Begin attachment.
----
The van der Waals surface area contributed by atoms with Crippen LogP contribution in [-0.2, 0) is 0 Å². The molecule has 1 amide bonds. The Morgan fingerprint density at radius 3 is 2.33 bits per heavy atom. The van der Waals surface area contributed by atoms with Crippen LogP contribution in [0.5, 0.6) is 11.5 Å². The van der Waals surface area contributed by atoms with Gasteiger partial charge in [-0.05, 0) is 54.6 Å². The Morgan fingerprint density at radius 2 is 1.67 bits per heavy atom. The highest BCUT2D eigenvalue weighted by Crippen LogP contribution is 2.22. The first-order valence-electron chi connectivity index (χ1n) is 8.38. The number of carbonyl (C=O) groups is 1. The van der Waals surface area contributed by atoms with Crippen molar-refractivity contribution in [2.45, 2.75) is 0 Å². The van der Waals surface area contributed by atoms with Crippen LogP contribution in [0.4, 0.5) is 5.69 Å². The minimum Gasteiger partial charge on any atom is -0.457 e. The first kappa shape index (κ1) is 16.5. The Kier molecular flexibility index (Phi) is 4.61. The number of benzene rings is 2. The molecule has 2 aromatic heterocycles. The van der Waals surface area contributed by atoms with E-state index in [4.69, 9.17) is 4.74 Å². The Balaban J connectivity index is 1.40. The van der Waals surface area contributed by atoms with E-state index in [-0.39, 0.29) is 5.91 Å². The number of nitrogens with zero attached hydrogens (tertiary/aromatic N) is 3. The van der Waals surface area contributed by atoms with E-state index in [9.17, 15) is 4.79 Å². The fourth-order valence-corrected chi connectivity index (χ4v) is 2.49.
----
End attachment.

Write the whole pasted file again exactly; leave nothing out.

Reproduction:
The van der Waals surface area contributed by atoms with Crippen LogP contribution in [-0.2, 0) is 0 Å². The molecule has 1 amide bonds. The Morgan fingerprint density at radius 3 is 2.33 bits per heavy atom. The van der Waals surface area contributed by atoms with Crippen LogP contribution in [0.5, 0.6) is 11.5 Å². The van der Waals surface area contributed by atoms with Gasteiger partial charge in [-0.05, 0) is 54.6 Å². The Morgan fingerprint density at radius 2 is 1.67 bits per heavy atom. The highest BCUT2D eigenvalue weighted by Crippen LogP contribution is 2.22. The first-order valence-electron chi connectivity index (χ1n) is 8.38. The number of carbonyl (C=O) groups is 1. The van der Waals surface area contributed by atoms with Crippen molar-refractivity contribution in [2.45, 2.75) is 0 Å². The van der Waals surface area contributed by atoms with Crippen LogP contribution in [0.4, 0.5) is 5.69 Å². The minimum Gasteiger partial charge on any atom is -0.457 e. The first kappa shape index (κ1) is 16.5. The Kier molecular flexibility index (Phi) is 4.61. The number of benzene rings is 2. The molecule has 2 aromatic heterocycles. The van der Waals surface area contributed by atoms with E-state index in [4.69, 9.17) is 4.74 Å². The Balaban J connectivity index is 1.40. The van der Waals surface area contributed by atoms with E-state index in [-0.39, 0.29) is 5.91 Å². The number of nitrogens with zero attached hydrogens (tertiary/aromatic N) is 3. The van der Waals surface area contributed by atoms with E-state index in [9.17, 15) is 4.79 Å². The fourth-order valence-corrected chi connectivity index (χ4v) is 2.49.